1. graded adjective & adjective
If something is full, it contains as much of a substance or as many objects as it can. ⇒ Once the container is full, it stays shut until you turn it clockwise. ⇒ ...a full tank of petrol.
2. graded adjective & adjective
If a place or thing is full of things or people, it contains a large number of them. [+ of] ⇒ The case was full of clothes. [+ of] ⇒ The streets are still full of debris from two nights of rioting. [+ of] ⇒ ...a useful recipe leaflet full of ideas for using the new cream.
3. graded adjective & adjective If someone or something is full of a particular feeling or quality, they have a lot of it. [+ of] ⇒ I feel full of confidence and so open to possibilities. [+ of] ⇒ Mom's face was full of pain. [+ of] ⇒ ...an exquisite mousse, incredibly rich and full of flavour. 4. graded adjective & adjective [usu v-link ADJ] You say that a place or vehicle is full when there is no space left in it for any more people or things. ⇒ The main car park was full when I left about 10.45. ⇒ They stay here a few hours before being sent to refugee camps, which are now almost full. ⇒ The bus was completely full, and lots of people were standing. 5. graded adjective & adjective [v-link ADJ] If your hands or arms are full, you are carrying or holding as much as you can carry. [+ of] ⇒ Sylvia entered, her arms full of packages. ⇒ People would go into the store and come out with their arms full. 6. graded adjective & adjective [v-link ADJ] If you feel full, you have eaten or drunk so much that you do not want anything else. ⇒ It's healthy to eat when I'm hungry and to stop when I'm full. fullness
uncountable noun ⇒ High fibre diets give the feeling of fullness. 7. adjective [ADJ n] You use full before a noun to indicate that you are referring to all the details, things, or people that it can possibly include. ⇒ Full details will be sent to you once your application has been accepted. ⇒ May I have your full name? ⇒ Is full employment any longer achievable? 8. adjective [ADJ n] Full is used to describe a sound, light, or physical force which is being produced with the greatest possible power or intensity. ⇒ From his study came the sound of Mahler, playing at full volume. ⇒ Officials say the operation will be carried out in full daylight. ⇒ Then abruptly he revved the engine to full power. Full is also an adverb. ⇒ ...a two-seater Lotus, parked with its headlamps full on. 9. adjective [ADJ n] You use full to emphasize the completeness, intensity, or extent of something. [emphasis] ⇒ We should conserve oil and gas by making full use of other energy sources. ⇒ Television cameras are carrying the full horror of this war into homes around the world. ⇒ The lane leading to the farm was in full view of the house windows. ⇒ By the time the tests took place, the athletes had had a full 17 hours notice. 10. graded adjective & adjective [usu ADJ n] A full statement or report contains a lot of information and detail. ⇒ Mr Primakov gave a full account of his meeting with the President. ⇒ ...the enormous detail in this very full document. 11. graded adjective & adjective [usu ADJ n] If you say that someone has or leads a full life, you approve of the fact that they are always busy and do a lot of different things. [approval] ⇒ You will be successful in whatever you do and you will have a very full and interesting life. 12. adverb You use full to emphasize the force or directness with which someone or something is hit or looked at. [emphasis] ⇒ The burning liquid hit him full in the right eye. ⇒ She kissed him full on the mouth. ⇒ She looked him full in the face as she spoke. 13. adjective [ADJ n] You use full to refer to something which gives you all the rights, status, or importance for a particular position or activity, rather than just some of them. ⇒ How did the meeting go, did you get your full membership? ⇒ She sent her provisional licence with the test certificate to have it upgraded to a full licence. 14. adjective [ADJ n] A full flavour is strong and rich. ⇒ Italian plum tomatoes have a full flavour, and are best for cooking. 15. graded adjective & adjective [usu ADJ n]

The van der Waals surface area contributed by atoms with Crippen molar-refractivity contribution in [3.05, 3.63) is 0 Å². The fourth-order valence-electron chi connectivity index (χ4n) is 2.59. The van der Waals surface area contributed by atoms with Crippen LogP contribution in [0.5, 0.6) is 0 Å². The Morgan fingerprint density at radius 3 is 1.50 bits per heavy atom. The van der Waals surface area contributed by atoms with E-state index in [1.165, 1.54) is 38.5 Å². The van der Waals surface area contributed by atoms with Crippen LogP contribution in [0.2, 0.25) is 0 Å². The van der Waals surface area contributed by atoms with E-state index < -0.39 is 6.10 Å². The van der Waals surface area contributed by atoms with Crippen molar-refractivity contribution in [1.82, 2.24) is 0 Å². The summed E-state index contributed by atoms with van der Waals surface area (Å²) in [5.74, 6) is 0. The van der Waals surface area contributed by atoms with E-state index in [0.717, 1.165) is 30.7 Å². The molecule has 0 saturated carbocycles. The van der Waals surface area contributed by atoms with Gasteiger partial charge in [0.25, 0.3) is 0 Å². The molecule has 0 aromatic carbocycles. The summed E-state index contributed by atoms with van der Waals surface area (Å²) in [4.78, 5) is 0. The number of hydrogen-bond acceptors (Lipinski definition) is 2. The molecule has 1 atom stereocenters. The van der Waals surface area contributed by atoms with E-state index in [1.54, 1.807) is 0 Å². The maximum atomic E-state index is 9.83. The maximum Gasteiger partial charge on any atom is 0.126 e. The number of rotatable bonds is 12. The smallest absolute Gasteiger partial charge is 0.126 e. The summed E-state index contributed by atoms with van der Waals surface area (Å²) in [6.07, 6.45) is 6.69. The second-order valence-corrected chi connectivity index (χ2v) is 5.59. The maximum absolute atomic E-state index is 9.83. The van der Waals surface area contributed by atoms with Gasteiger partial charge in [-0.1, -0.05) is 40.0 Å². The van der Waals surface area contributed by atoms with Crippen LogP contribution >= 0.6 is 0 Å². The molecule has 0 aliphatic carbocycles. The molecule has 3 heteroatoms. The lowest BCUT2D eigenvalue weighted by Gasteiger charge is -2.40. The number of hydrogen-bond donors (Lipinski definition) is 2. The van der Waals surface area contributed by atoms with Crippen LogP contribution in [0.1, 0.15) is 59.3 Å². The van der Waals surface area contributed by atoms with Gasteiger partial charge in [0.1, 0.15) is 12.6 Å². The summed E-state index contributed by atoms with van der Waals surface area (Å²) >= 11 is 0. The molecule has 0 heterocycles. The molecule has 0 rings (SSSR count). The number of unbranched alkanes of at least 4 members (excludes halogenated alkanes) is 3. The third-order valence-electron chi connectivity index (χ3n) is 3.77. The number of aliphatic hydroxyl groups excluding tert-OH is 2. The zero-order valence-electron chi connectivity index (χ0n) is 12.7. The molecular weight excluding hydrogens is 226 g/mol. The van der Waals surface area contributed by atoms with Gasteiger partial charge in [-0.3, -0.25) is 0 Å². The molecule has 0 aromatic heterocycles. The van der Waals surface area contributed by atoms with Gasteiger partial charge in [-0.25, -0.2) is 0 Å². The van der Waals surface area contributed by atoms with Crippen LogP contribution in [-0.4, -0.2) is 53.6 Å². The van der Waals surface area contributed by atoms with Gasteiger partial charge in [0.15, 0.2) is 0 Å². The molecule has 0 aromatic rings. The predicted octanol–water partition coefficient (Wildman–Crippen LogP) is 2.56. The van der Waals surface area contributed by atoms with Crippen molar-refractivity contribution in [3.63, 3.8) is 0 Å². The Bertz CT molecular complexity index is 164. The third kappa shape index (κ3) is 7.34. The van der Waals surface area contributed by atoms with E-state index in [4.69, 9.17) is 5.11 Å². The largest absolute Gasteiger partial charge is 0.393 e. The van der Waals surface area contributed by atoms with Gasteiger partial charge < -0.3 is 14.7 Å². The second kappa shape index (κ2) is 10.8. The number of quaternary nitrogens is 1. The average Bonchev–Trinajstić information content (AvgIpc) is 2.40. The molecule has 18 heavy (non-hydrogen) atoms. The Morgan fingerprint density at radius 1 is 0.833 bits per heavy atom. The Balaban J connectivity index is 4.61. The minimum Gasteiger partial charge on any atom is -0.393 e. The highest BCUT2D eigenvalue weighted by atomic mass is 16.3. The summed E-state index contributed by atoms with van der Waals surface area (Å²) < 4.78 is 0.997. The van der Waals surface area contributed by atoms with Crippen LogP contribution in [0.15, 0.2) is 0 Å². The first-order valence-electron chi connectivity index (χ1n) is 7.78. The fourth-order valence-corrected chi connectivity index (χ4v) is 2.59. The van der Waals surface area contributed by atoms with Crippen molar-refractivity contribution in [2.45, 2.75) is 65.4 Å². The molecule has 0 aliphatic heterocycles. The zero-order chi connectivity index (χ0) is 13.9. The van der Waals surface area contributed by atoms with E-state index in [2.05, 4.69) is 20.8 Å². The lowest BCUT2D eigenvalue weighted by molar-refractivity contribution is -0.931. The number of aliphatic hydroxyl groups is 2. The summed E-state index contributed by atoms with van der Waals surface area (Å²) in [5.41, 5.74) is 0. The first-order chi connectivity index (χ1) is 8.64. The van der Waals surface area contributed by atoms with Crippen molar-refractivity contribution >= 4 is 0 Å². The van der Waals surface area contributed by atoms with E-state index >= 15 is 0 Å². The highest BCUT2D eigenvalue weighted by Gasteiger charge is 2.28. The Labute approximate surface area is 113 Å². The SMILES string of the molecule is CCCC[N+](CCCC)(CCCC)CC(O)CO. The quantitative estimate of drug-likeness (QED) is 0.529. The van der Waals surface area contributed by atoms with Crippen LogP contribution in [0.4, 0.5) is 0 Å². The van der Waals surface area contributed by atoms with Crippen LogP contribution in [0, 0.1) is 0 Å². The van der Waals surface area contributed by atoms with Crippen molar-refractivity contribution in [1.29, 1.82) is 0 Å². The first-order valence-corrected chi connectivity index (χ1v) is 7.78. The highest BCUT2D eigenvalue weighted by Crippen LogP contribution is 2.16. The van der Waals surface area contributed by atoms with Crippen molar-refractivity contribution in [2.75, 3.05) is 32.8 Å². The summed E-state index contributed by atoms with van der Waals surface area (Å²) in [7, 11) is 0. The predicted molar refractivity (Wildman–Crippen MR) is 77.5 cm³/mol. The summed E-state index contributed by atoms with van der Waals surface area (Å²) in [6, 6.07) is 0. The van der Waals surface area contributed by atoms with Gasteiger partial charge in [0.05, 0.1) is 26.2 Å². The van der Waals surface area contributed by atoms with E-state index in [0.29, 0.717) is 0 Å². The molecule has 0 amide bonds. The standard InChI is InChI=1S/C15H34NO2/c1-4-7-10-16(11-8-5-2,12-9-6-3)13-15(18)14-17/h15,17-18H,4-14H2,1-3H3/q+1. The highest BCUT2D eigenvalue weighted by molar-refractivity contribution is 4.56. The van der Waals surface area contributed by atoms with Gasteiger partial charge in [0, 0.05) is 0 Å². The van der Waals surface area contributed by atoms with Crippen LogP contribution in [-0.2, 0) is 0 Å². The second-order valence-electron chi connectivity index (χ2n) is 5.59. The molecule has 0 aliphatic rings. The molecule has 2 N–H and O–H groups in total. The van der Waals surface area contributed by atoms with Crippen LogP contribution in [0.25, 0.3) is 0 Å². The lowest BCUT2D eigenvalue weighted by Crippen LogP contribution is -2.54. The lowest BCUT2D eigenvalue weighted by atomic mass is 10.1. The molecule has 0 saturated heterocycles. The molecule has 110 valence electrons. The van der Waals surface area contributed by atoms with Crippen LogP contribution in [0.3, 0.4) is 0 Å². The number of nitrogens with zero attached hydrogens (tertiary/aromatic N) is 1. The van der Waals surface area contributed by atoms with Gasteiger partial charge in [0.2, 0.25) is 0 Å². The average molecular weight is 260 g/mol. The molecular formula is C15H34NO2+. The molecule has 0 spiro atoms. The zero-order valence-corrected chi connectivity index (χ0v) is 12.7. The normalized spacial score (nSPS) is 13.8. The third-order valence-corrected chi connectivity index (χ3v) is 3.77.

If you describe a part of someone's body as full, you mean that it is rounded and rather large. ⇒ The Juno Collection specialises in large sizes for ladies with a fuller figure. ⇒ ...his strong chin, his full lips, his appealing mustache.
16. graded adjective & adjective [usu ADJ n] A full skirt or sleeve is wide and has been made from a lot of fabric. ⇒ My wedding dress has a very full skirt. fullness
uncountable noun ⇒ The coat has raglan sleeves, and is cut to give fullness at the back. 17. adjective [usu ADJ n]
COBUILD Advanced English Dictionary. Copyright © Harper Collins Publishers